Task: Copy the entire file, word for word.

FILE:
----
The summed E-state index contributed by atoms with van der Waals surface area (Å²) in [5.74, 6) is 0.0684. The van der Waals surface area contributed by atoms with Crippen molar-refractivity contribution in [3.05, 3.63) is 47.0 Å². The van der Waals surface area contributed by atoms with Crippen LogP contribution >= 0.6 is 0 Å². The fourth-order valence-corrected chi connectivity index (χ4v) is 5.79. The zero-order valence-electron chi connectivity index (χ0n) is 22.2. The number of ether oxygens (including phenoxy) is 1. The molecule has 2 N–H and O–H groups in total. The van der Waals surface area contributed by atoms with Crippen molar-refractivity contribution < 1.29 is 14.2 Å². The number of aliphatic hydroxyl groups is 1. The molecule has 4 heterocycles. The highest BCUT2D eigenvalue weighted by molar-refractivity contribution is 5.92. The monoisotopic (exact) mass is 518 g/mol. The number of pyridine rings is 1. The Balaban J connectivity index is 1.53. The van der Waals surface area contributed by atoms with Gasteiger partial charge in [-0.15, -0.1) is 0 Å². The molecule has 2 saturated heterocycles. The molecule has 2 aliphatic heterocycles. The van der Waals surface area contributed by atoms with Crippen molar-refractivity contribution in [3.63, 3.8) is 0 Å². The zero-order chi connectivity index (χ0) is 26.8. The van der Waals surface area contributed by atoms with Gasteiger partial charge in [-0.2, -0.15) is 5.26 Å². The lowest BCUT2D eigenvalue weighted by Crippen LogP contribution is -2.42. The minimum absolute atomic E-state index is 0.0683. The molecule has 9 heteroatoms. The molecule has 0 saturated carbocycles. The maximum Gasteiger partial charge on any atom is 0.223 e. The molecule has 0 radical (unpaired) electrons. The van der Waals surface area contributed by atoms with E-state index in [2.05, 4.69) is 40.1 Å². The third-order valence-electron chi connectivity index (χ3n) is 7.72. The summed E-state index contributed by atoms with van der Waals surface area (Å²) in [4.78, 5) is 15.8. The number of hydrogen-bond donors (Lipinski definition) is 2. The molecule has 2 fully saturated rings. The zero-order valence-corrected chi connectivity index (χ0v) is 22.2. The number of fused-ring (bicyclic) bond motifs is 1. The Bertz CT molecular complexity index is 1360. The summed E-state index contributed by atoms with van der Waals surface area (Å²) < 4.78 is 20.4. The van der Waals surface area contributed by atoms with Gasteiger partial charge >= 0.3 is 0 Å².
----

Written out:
The summed E-state index contributed by atoms with van der Waals surface area (Å²) in [5.74, 6) is 0.0684. The van der Waals surface area contributed by atoms with Crippen molar-refractivity contribution in [3.05, 3.63) is 47.0 Å². The van der Waals surface area contributed by atoms with Crippen LogP contribution >= 0.6 is 0 Å². The fourth-order valence-corrected chi connectivity index (χ4v) is 5.79. The zero-order valence-electron chi connectivity index (χ0n) is 22.2. The number of ether oxygens (including phenoxy) is 1. The molecule has 2 N–H and O–H groups in total. The van der Waals surface area contributed by atoms with Crippen molar-refractivity contribution < 1.29 is 14.2 Å². The number of aliphatic hydroxyl groups is 1. The molecule has 4 heterocycles. The highest BCUT2D eigenvalue weighted by molar-refractivity contribution is 5.92. The monoisotopic (exact) mass is 518 g/mol. The number of pyridine rings is 1. The Balaban J connectivity index is 1.53. The van der Waals surface area contributed by atoms with Gasteiger partial charge in [-0.15, -0.1) is 0 Å². The molecule has 2 saturated heterocycles. The molecule has 2 aliphatic heterocycles. The van der Waals surface area contributed by atoms with Crippen molar-refractivity contribution in [3.63, 3.8) is 0 Å². The zero-order chi connectivity index (χ0) is 26.8. The van der Waals surface area contributed by atoms with Gasteiger partial charge in [-0.2, -0.15) is 5.26 Å². The lowest BCUT2D eigenvalue weighted by Crippen LogP contribution is -2.42. The minimum absolute atomic E-state index is 0.0683. The molecule has 9 heteroatoms. The molecule has 0 saturated carbocycles. The maximum Gasteiger partial charge on any atom is 0.223 e. The molecule has 0 radical (unpaired) electrons. The van der Waals surface area contributed by atoms with E-state index in [2.05, 4.69) is 40.1 Å². The third-order valence-electron chi connectivity index (χ3n) is 7.72. The summed E-state index contributed by atoms with van der Waals surface area (Å²) in [4.78, 5) is 15.8. The number of hydrogen-bond donors (Lipinski definition) is 2. The molecule has 2 fully saturated rings. The zero-order valence-corrected chi connectivity index (χ0v) is 22.2. The number of fused-ring (bicyclic) bond motifs is 1. The Bertz CT molecular complexity index is 1360. The summed E-state index contributed by atoms with van der Waals surface area (Å²) < 4.78 is 20.4. The van der Waals surface area contributed by atoms with Gasteiger partial charge >= 0.3 is 0 Å².